this March 23, 2015, photo, International Monetary Fund
Managing Director Christine Lagarde, second from left, talks
with Chinese Premier Li Keqiang, second from right, during a
meeting at the Great Hall of the People in Beijing. Lagarde
said Sunday that China's economic slowdown is legitimate and
that Beijing can contribute to global prosperity. U.S.
resistance to a Chinese-led Asian regional bank has left it
isolated among its Asian and European allies and given some
heft to China's frequent complaints that Washington wants to
contain its rise as a world power.
U.S. resistance to a Chinese-led Asian regional bank has left it
isolated among its Asian and European allies and given some heft
to China's frequent complaints that Washington wants to contain
its rise as a world power.
South Korea, one
of America's closest friends in Asia, announced Thursday it will
join the Asian Infrastructure Investment Bank, or AIIB, which is
intended to help finance construction of roads and other
infrastructure. Beijing has pledged to put up most of the initial
$50 billion in capital for the bank, which is expected to be set
up by year's end.
The U.S. has
expressed concern the new bank will allow looser lending standards
for the environment, labor rights and financial transparency,
undercutting the World Bank, where the U.S. has the most clout,
and the Asian Development Bank, where it is the second-largest
shareholder after Japan.
But since Britain
broke with Washington two weeks ago and announced it was signing
up for the AIIB, the floodgates have opened. France, Germany,
Italy and Switzerland quickly followed. On Wednesday, Prime
Minister Tony Abbott heavily hinted Australia would also join.
which has tense relations with China, is still holding out, the
Obama administration appears increasingly at odds with sentiment
in the very region where it has striven to forge closer ties for
the past five years. India and all 10 members of Southeast Asia's
regional bloc are among the more than 30 governments that have so
far sought to join the bank before a March 31 deadline.
That has prompted
handwringing among Asia-watchers in Washington. Many policy
experts have been urging for months that the U.S. has a better
shot at reforming the new bank from inside the tent than outside.
maintaining their distance from the bank, American and Japanese
responses seem problematic at best and churlish at worst,"
wrote Jonathan Pollack, a specialist on East Asia at the Brookings
"It is a
small-potato issue that is making the United States look weak at a
time when U.S. influence in the region is otherwise quite
strong," said Elizabeth Economy, director for Asia studies at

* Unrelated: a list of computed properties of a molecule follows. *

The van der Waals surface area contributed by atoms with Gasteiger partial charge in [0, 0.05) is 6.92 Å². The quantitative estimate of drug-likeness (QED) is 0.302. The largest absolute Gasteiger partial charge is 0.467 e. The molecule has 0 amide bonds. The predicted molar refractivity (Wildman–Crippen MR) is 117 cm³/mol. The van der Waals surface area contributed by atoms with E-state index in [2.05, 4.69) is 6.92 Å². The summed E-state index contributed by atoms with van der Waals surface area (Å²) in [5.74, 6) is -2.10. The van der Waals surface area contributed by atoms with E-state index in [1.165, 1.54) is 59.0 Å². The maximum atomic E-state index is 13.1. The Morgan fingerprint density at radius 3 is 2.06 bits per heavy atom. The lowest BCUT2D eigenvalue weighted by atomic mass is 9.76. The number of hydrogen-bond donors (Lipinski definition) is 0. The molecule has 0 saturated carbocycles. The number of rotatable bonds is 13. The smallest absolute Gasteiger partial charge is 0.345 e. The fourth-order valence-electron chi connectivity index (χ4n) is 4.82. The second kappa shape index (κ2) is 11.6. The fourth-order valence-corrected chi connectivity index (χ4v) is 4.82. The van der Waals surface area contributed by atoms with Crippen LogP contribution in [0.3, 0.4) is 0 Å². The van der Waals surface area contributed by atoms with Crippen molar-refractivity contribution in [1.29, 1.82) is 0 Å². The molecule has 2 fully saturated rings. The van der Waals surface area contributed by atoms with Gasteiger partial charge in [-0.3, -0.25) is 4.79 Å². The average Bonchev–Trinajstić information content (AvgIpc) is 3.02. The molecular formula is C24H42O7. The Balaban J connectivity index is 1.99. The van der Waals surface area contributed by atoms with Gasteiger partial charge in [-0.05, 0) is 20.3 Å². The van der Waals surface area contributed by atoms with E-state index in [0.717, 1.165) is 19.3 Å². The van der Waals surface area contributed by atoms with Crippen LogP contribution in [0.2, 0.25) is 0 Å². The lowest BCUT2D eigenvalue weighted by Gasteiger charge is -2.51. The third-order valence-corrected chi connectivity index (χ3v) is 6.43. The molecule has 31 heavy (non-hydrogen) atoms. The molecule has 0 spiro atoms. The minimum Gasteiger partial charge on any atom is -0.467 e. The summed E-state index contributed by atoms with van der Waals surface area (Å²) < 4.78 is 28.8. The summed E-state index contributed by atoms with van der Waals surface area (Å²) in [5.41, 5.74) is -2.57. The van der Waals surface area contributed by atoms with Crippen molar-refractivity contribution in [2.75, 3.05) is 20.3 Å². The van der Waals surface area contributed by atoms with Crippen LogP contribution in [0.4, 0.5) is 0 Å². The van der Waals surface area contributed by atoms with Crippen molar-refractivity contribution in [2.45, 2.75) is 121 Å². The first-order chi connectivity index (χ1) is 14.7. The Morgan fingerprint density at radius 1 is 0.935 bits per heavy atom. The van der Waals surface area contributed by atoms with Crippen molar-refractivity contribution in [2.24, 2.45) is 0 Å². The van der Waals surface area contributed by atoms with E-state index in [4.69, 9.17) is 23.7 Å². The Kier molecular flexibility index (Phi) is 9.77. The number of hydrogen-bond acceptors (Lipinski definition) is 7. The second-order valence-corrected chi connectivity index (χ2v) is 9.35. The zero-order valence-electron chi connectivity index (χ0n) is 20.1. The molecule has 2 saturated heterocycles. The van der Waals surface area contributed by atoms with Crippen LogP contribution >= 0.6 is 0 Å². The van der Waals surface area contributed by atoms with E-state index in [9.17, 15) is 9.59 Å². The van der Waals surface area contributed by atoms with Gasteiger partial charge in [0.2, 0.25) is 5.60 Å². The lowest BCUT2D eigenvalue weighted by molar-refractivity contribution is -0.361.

the Council on Foreign Relations.
China has been
reveling in Washington's unease.
European nations signed up, a commentary in the official Xinhua
news agency began triumphantly: "Welcome Germany! Welcome
France! Welcome Italy!"
Dongdong accused the U.S. of "sour grapes" and
hypocrisy, noting that President Barack Obama has urged a rising
China to shoulder more international obligations.
Mandarin-speaking former prime minister, Kevin Rudd, said Tuesday
the emergence of AIIB was part of China's geopolitical reaction to
"the door being slammed in its face" over increasing the
voting quotas of developing countries at the International
Monetary Fund and World Bank, currently skewed in favor of the
refused to support the proposed quota changes at the IMF — and
congressional approval of U.S. membership of an international
lender led by strategic rival China would also be a hard sell.
spokesman Jeff Rathke said Thursday the U.S. would welcome new
institutions that could help meet the pressing need for
infrastructure funding and incorporate high standards but it was
not considering joining any new institution "at the
The risk of
sticking to that path is that Obama's commitment to make Asia a
higher priority will appear too focused on security concerns.
Obama has pushed
a 12-nation pan-Pacific trade pact to beef up commercial ties, but
the pact still faces stiff opposition from Obama's own Democratic
Party, leaving doubt over whether it can be finalized this year.
Vikram Nehru, an
expert on Southeast Asia at the Carnegie Endowment for
International Peace, said Chinese officials have made positive
statements about the new bank cooperating with other lenders. He
said the AIIB would benefit from tapping into the experience of
the Asian Development Bank and World Bank, and supporting projects
that those lenders already have in the pipeline.